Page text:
Indeed the Olympic gold did not fall in to his lap one day from above nor was it bought like the way a publisher in Delhi crudely suggested: Abhinav had to work hard for it in every way and he left no stone unturned in its pursuit. He tried everything- hiring foreign trainers and coaches, running on the Alps in bitter cold, climbing a 40 feet pizza pole, walking on a swaying bridge and climbing walls-to conquer fear, dry firing in dark room, the Samadhi tank, training at the US Olympic training centre and training with the bio-neuro feedback equipment to obtain psychophysiology recordings. Abhinav tried his hand on the neuro [bio] feedback equipment with the help of Tim Harkness, a sports psychologist from South Africa-before the Beijing Olympics. Abhinav Bindra agrees that neuro-feedback is a fantastic tool with a powerful effect on performance. The last mentioned is of curious importance to me- as a sports psychology coach and as a proud owner & practitioner of bio feedback technology. Let me explain on what is Bio-feedback, its applications & uses.

Bio-feedback [of which neuro-feedback is a part]   is a computer based technology by which it is possible to know what is happening with in our body and brain as we think, feel and perform. The BFB & NFB recordings are utilized for:

  1. In controlling anxiety [stress management].
  2. Reduce or induce energy& intensity.
  3. In improving attention.
  4. To facilitate injury rehabilitation.
  5. To improve performance consistency. [Athletics, music, dance etc].
  6. To improve overall conscious brain functioning.
  7. To treat repetitive strain injury- i.e. posture defects like low back pain.

The body and mind react in different ways during training and competition as well as during poor performance and successful performance. A teacher, coach or trainer will not be able to identify through the naked eye, these subtle differences across situations. So, a competitive situation is simulated in the lab settings and the performer [athlete, dancer, musician, singer, student, patient, computer professional etc] is trained to read the body’s feedback through the feedback mechanism[ NFB, BFB] – sweaty palms, shallow breathing, muscle tension, changes in heart beats and brain wave patterns are sure indicators of stress. The client is taught to bring these readings to control as required and then trained to take on the field in competition without the aid of the feedback machine and to perform in an Ideal performance state [IPS].  The modalities of biofeedback commonly used are- sEMG – to measure muscle tension. EDA/GSR- to measure arousal- indicated by sweat & perspiration in the hands. HRA- to measure variation of heart rate. Thermal feedback to measure- skin temperature. Respiration- to measure rate of breathing. EEG- to measure brain waves and study brain functioning.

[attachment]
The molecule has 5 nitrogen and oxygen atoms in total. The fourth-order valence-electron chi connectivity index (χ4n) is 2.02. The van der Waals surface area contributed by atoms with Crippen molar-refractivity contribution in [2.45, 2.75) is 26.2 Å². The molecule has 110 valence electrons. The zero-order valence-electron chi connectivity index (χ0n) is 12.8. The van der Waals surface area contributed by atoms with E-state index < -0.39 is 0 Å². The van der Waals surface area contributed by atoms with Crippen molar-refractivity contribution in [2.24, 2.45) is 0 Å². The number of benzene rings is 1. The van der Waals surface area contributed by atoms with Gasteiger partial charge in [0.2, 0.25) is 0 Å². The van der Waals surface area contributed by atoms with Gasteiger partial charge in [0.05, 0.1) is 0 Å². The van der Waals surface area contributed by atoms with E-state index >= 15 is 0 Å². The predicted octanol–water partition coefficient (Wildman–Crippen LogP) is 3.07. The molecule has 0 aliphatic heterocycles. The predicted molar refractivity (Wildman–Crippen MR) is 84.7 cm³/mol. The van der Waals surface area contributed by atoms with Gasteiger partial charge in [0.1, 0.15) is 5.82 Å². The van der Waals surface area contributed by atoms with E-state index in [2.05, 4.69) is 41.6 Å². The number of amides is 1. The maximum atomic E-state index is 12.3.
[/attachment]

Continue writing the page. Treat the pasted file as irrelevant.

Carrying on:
The most successful application of Feedback technology is the `PEAK PERFORMANCE’ related to sports and performing arts. This technology is widely used in the west to train Olympic athletes of both summer and winter Olympic Games. It is extensively used to train the archers, shooters and golfers Generally BFB& NFB can be applied to any sport or any performance as such.

A mind room using the BFB & NFB technology was created for the 2006 Soccer World cup winning Italian team. The Chelsea football club also has a mind room with feedback technology- created for its players.

A paper published recently shows the positive results of NFB to reduce symptoms of Anxiety and depression.

http://www.prnewswire.com/news-releases/just-published-scientific-paper-shows-positive-results-of-neurofeedback-to-reduce-symptoms-of-anxiety-and-depression-300425036.html

M N Viswanath, author of Success Mantra In Sports and sports performance coach, he can be reached at viswanath.author@gmail.com

The book Success Mantra In Sports is available on Amazon and flipkart. To book your copy you can click here, amazon